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This is a story of opportunities created by the sugar project in terms of urbanisation and side-business. Hillina moved from being employed as accountant in a bank to start and run a small business, taking advantage of government subsidies for young small & medium-sized enterprises.

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“After working three years as assistant cashier at the Commercial Bank, I followed my cousin’s advice and I started my own business. I had a start-up capital of 4,000 birr to buy some chairs, cups and other materials. Some coffee house owners are from Fendika town, but many come from other areas like me. Local people get priority for jobs in the Sugar Project, because their farm land was taken by the project. On average, I use about 2 kilogram of raw coffee per day. To prepare the coffee I use charcoal. I spend around 40 birr per day for charcoal. The heaviest activity is grinding coffee. I also sell milk. I buy it from a few local farmers that I trust. But it is not enough. My customers can drink milk only in the morning. Before the establishment of the Sugar Project, milk was not sold in this area.

At the back of my café there is pool house. The customers of the pool house also are my customers. I also connect my customers who need laundry service with a girl who does this job.  I also buy and sell mobile cards and bread, which is good as those customers who drink tea and milk ask for it, mostly for breakfast.

For my licence I pay annualy 1,000 bir of taxes. After I got my business licence I started to get 40 kilos of sugar from the government cooperative, at a cost of 16 birr per kilo. If I need more sugar I buy it from private shop, but it is more expensive: from 25 up to 40 birr per kilo. Sometimes I cannot even find sugar in the private shops. Since I have a license for “cultural coffee and breakfast house”, I initially thought of preparing also sanbusa (samosas) with the cooking oil I get from the cooperative. But the oil lasted only for the first three days of the week. So now I exchange the oil with the owner of an hotel, as he needs more oil and I need more sugar.”

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After I started selling coffee and tea I bought this refrigerator for 8,700 birr. Now I sell also beer, water and soft drinks. The refrigerator costs a lot but it is a good investment beacuse I can offer to my customer also cold drinks. And this area is very hot.

On request of my customers, the project workers, I also started to prepare Moringa tea: they like this tea because it helps preventing many diseases. I used to buying processed Moringa powder from the supermarket, it costs 56 birr per kilogram. But recently I started to prepare the powder myself since I get the leaves from nearby the town.

Since I came here in this area my life has changed a lot. The main reason to come here was to find a job. Initially, I started to live with two of my cousins, both are government employee. At the bank I used to earn a monthly salary of 800 birr. Because of the Sugar Project there is a high demand for services and products like mine. I hired an assistant too. I am paying her 400 birr per month. This area has a lot of business opportunities. However, this year business reduced: the construction of the Sugar Scheme is moving further away  and the workers do not come back to town that often.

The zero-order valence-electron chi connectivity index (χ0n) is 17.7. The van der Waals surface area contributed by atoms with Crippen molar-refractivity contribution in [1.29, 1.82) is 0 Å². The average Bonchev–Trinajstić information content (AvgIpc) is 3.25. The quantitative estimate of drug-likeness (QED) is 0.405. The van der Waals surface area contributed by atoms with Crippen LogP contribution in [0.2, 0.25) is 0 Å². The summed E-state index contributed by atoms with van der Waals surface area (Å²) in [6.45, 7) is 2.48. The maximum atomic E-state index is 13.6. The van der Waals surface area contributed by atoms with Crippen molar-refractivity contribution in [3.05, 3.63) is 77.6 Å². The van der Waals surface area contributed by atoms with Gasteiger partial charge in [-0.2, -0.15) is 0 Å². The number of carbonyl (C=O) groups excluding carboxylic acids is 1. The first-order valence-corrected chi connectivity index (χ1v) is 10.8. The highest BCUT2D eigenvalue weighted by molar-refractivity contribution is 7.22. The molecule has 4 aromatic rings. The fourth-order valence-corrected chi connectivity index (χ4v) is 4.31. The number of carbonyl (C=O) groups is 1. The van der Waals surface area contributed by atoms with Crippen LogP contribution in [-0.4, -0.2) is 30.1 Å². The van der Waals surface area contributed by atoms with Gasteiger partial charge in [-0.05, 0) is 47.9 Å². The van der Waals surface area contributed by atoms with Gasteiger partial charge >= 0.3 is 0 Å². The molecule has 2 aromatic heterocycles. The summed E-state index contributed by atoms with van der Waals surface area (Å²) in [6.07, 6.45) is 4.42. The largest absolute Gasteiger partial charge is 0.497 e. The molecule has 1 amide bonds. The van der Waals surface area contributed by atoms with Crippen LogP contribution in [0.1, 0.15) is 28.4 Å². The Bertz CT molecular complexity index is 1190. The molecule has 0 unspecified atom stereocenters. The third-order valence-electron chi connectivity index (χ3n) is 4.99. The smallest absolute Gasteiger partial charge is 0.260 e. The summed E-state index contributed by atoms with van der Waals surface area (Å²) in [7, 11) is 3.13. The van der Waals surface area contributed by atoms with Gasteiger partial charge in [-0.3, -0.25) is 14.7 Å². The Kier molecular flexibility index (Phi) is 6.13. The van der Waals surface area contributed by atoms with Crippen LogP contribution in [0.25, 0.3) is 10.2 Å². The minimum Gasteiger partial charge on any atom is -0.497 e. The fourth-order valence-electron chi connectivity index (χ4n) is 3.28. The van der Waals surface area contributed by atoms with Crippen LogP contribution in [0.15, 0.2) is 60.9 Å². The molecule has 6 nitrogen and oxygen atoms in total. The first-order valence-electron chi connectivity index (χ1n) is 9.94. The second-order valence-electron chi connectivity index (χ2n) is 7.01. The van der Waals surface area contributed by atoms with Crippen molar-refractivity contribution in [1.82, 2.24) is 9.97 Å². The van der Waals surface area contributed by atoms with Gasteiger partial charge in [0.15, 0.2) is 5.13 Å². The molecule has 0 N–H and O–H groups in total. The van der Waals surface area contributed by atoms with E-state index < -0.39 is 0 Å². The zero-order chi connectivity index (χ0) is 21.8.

My parents are farmers. In the past they used to produce crops, but they are getting older and my father is sick. Not I can support them: I send them 300 birr every month. I also support the children of my sister, who died. If I compare my life with before I feel happy, because now I am getting my own income I am supporting my family financially. When I first came to this area my cousins were covering all my expenses, but now I also contribute to the household expenses and the rent.

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Like Hilina there are several people who started new commercial activities in Fendika, trying to exploit the growth of the town associated with the Sugar Project

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“This is my shop. I am weighing besso (a flour prepared by roasting barely). Six years ago I started the work. My family started it by getting organized by the Micro and Small Enterprises office. This type of business is becoming common in this area. I am also enrolled in school, grade 10. I work here in times before or after school. My sister keeps the shop when I am in school. The shop helps us to live a better life.

The market is good and there it is growing. I have many customers: they are permanent customers like the food catering at the Sugar factory, individuals and hotel owners.  Because of the Sugar Project, the demand has increased. More workers means more customers for me. In the last three years, since the Sugar Project started, customers have increased with 50 per cent.”